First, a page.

Gaelic Storm:
surviving Titanic

An interview by Tom Knapp

To some people, they'll always be the high-spirited band who got Kate and Leo dancing in the steerage section of the ill-fated Titanic. But Gaelic Storm, who rocketed to fame on the heels of that brief appearance in the James Cameron blockbuster, has proven its salt after five years of aggressive touring.

Band leader Patrick Murphy (vocals, accordion, harmonica) still credits the 1997 movie with jumpstarting their professional career -- but he's still confident they'd have made it eventually.

"What Titanic did was gave us a huge step up," he said. "We would have done it. But it would have taken us longer."

Previously a part-time pub band in the Los Angeles area, Gaelic Storm leveraged their newfound fame into a main stage slot at the prestigious Milwaukee Irish Festival.

"It was terrifying, and we had to prove we could do it," Murphy said. "But now it's 3 1/2 years later, and we're busier than ever. We've proven our worth."

That year, the members of Gaelic Storm were able to quit their day jobs and go into music full time. Now with three albums under their belts and studio time for a fourth in the near future, the band is still working to hone its sound and stretch the boundaries of Celtic music.

That includes a greater quantity of original material. Murphy noted that their first album had one original tune, the second had three. Their most recent CD, Tree, has 10 originals.

"We want to keep it traditional, keep the sound that people like, but write our own songs as well," Murphy said. "We have more experience and we've grown musically over the past few years. ... There's a huge difference between the first, second and third albums."

That doesn't lessen his fondness for traditional music one whit, Murphy asserted. A native of County Cork, he wants to hold on to his musical roots while exploring new possibilities with the band.

"I've always loved the traditional music back in Ireland," he said. "When I came over here, I came to appreciate the Irish music a lot more. When you leave home, you always appreciate more what you left behind."

Gaelic Storm fills a niche, somewhere between a traditional ensemble and an Irish rock band, he said.

"We try to push the envelope," Murphy said. "Some people say we go too far, too rocky. But we try to keep a balance. And we're still chugging along."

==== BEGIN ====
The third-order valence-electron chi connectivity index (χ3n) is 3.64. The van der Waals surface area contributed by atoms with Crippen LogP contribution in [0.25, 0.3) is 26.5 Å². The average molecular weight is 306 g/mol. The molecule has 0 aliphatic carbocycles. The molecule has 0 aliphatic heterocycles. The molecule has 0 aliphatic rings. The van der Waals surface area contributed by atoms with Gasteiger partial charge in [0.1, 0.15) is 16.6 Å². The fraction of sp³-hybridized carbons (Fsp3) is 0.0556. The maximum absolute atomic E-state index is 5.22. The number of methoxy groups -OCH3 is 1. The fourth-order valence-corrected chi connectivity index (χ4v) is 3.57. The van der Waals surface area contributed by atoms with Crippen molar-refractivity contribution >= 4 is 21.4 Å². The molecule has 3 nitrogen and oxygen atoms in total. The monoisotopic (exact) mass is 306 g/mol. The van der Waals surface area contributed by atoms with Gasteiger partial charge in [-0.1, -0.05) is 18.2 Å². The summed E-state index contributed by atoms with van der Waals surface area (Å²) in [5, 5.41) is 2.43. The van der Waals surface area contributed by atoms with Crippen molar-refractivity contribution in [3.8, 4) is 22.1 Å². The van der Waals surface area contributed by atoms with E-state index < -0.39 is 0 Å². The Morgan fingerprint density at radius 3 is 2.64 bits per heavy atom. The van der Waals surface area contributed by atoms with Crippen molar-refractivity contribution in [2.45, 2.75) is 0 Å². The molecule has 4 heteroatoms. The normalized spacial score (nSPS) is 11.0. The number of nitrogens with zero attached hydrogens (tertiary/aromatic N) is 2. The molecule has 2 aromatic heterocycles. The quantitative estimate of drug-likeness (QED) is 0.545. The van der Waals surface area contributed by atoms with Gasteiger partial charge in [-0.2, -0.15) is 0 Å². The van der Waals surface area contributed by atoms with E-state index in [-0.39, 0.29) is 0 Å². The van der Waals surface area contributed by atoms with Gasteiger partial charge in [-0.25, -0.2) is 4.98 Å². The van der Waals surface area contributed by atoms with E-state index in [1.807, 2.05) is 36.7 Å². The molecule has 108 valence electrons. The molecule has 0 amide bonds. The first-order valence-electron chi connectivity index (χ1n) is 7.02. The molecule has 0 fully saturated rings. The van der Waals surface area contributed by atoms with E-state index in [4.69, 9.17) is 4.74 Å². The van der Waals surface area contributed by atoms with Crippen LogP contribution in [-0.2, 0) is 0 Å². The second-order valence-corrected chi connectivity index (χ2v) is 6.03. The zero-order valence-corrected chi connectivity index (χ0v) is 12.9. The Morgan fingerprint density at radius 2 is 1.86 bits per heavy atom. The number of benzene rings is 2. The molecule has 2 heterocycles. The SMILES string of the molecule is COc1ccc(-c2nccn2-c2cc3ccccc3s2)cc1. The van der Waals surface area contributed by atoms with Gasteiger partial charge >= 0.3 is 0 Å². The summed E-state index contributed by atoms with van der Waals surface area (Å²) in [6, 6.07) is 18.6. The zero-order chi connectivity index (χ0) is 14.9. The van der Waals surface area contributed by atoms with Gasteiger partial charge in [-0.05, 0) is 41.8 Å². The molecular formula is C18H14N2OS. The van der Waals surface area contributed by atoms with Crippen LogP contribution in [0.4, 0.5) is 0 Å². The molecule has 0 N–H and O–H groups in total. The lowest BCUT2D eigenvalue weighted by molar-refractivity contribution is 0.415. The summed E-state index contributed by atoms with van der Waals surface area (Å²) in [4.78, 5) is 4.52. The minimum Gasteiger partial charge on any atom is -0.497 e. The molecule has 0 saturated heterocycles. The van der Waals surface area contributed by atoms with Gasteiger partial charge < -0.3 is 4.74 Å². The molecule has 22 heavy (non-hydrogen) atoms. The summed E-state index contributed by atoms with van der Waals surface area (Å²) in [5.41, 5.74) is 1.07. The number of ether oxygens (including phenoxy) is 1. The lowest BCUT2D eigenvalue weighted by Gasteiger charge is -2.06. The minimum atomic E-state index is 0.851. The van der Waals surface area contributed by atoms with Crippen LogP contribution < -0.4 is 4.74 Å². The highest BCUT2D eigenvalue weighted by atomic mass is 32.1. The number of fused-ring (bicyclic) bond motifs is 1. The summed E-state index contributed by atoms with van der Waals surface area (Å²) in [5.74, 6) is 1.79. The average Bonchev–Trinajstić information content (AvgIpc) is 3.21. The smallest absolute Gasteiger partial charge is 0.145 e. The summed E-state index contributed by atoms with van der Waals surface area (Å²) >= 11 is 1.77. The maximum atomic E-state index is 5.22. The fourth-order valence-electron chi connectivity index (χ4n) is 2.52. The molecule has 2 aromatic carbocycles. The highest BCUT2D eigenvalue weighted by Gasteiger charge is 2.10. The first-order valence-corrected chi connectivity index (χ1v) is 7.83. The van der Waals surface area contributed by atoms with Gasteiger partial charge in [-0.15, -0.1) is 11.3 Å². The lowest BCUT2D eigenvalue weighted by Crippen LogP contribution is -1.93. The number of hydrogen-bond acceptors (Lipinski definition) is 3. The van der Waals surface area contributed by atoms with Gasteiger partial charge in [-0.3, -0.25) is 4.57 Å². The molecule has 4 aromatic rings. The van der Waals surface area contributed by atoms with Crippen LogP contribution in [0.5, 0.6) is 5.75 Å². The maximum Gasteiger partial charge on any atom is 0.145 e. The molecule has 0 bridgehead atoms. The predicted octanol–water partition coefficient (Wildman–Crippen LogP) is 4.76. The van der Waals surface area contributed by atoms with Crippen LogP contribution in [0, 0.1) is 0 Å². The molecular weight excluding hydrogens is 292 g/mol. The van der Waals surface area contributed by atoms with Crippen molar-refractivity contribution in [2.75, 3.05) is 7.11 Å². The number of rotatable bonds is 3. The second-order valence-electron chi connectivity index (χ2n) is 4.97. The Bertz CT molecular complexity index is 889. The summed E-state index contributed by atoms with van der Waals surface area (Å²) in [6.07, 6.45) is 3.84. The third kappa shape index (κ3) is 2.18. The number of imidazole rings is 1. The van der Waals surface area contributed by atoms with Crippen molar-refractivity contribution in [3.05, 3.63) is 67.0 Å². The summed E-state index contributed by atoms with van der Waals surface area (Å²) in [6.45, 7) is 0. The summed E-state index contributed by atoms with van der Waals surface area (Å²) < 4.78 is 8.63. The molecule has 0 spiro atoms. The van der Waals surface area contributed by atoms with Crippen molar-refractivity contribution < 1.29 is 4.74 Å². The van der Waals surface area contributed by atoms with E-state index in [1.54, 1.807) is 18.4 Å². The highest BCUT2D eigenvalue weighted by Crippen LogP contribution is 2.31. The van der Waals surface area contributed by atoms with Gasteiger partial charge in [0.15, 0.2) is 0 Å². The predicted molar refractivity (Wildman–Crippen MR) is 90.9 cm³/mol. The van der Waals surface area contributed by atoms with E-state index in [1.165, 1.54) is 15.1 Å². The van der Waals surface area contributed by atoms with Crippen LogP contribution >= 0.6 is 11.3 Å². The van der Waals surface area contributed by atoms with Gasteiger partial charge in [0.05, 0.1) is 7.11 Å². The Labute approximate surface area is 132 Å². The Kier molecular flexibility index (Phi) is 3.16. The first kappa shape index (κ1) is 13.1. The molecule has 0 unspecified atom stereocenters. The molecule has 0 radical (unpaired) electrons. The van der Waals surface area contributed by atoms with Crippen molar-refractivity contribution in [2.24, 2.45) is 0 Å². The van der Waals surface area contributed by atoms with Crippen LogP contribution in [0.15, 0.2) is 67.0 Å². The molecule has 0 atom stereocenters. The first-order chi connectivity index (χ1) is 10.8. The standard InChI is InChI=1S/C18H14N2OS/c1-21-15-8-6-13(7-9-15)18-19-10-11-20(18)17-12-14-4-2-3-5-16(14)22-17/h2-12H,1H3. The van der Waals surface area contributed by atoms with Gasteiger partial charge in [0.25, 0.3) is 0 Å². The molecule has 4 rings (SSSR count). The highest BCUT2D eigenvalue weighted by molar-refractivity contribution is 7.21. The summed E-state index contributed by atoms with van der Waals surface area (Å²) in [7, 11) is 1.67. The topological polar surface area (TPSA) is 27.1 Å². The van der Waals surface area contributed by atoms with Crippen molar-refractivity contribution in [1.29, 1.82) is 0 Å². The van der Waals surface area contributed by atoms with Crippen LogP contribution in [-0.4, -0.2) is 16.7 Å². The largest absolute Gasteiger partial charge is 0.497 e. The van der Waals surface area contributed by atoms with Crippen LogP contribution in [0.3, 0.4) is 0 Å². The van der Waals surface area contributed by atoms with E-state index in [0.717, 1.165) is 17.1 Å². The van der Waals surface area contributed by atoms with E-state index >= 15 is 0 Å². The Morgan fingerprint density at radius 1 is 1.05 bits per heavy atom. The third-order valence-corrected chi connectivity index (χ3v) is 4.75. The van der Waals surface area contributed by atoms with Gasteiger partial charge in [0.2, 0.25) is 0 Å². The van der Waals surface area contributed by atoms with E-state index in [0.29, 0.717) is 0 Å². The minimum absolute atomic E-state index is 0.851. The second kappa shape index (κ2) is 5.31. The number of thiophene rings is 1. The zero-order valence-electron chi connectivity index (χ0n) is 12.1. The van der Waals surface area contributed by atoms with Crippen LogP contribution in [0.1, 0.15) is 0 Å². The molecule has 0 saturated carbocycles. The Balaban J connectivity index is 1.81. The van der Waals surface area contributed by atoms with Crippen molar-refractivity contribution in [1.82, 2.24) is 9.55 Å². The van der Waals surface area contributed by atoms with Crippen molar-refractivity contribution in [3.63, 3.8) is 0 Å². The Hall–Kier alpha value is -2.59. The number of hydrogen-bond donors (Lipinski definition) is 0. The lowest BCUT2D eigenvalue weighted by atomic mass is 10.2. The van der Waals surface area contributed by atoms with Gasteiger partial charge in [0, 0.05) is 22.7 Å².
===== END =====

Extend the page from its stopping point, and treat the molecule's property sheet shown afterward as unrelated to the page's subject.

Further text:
A lot of people are tired of the "fabricated stuff you hear on the radio," Murphy insisted.

"People are crying out for good music. O Brother, Where Art Thou is proof of that -- they sold 4 million copies without any radio play," he said.

An Irish band can't expect the kind of marketing campaign afforded pop musicians like Britney Spears, Murphy admitted. Still, the genre gamely continues to build its core of enthusiastic supporters. "Celtic music or Irish music, call it what you want, but people don't put a lot of money behind it. It doesn't get a lot of radio play," he explained. "But with all of the different Celtic bands playing at the moment, someone's bound to cross over.

"It's not a fad. It's not like Irish music is popular for two or three years and goes away. It's always there."

That is owed in part to the Irish-American population's zealous, sometimes fanatical devotion to Irish culture, he said.

"It blows my mind -- you see everybody dressed up in green and in shamrocks, in 'Kiss Me, I'm Irish' and 'Irish princess' shirts," Murphy said. "Man, are these people mad or what? I didn't understand it when I first moved over here, either."

But people, who often can claim only one-quarter or one-eighth Irish ancestry, hold tightly to that heritage, he said.

"They're proud of their heritage," he said. "They're very passionate about it and proud of it."

Long-time Storm fans might be surprised by a new addition to the lineup. Sound engineer Tom Brown is joining the band onstage for several tune sets, Murphy said, adding Highland and Northumbrian bagpipes to the mix.

"He's only been with us since March," Murphy said. But Brown, a former piper with the Canadian Army Pipe Band, is fast becoming a popular part of the show. "We'd like to use him more," he said. "He gives us a more diverse sound, a broader range of instruments."

At the same time, Murphy said, the band wants to be sure they don't become imitative of other popular "bagpipe rock" bands such as Seven Nations and Brother. "We'll be a little bit careful not to go too far in their direction," he said. "They have their own following and their own sound. ... We don't want to end up copying anyone."

The last change to the lineup was about three years ago, when Chicago native Kathleen Keane replaced Zambian fiddler Samantha Hunt. Keane is a more versatile musician, playing fiddle, tin whistle, flute and button accordion. She also sings and stepdances. Others in the band are New Yorker Steve Wehmeyer (bodhran, vocals, didjeridoo) and Englishmen Steve Twigger (guitar, mandolin, bouzouki, vocals) and Shep Lonsdale (percussion).

With wives and significant others waiting back home in Santa Monica, touring can be hard, Murphy said.

"We're on the road for three weeks, then we get two off and we're back on the road for four," he said. Gaelic Storm tours primarily in the East and Midwest, which is a long way from home.

But the rush is just as strong when an audience reacts to their music, he added.

"It feels great. It's always great."

[ by Tom Knapp ]
Rambles: 6 July 2002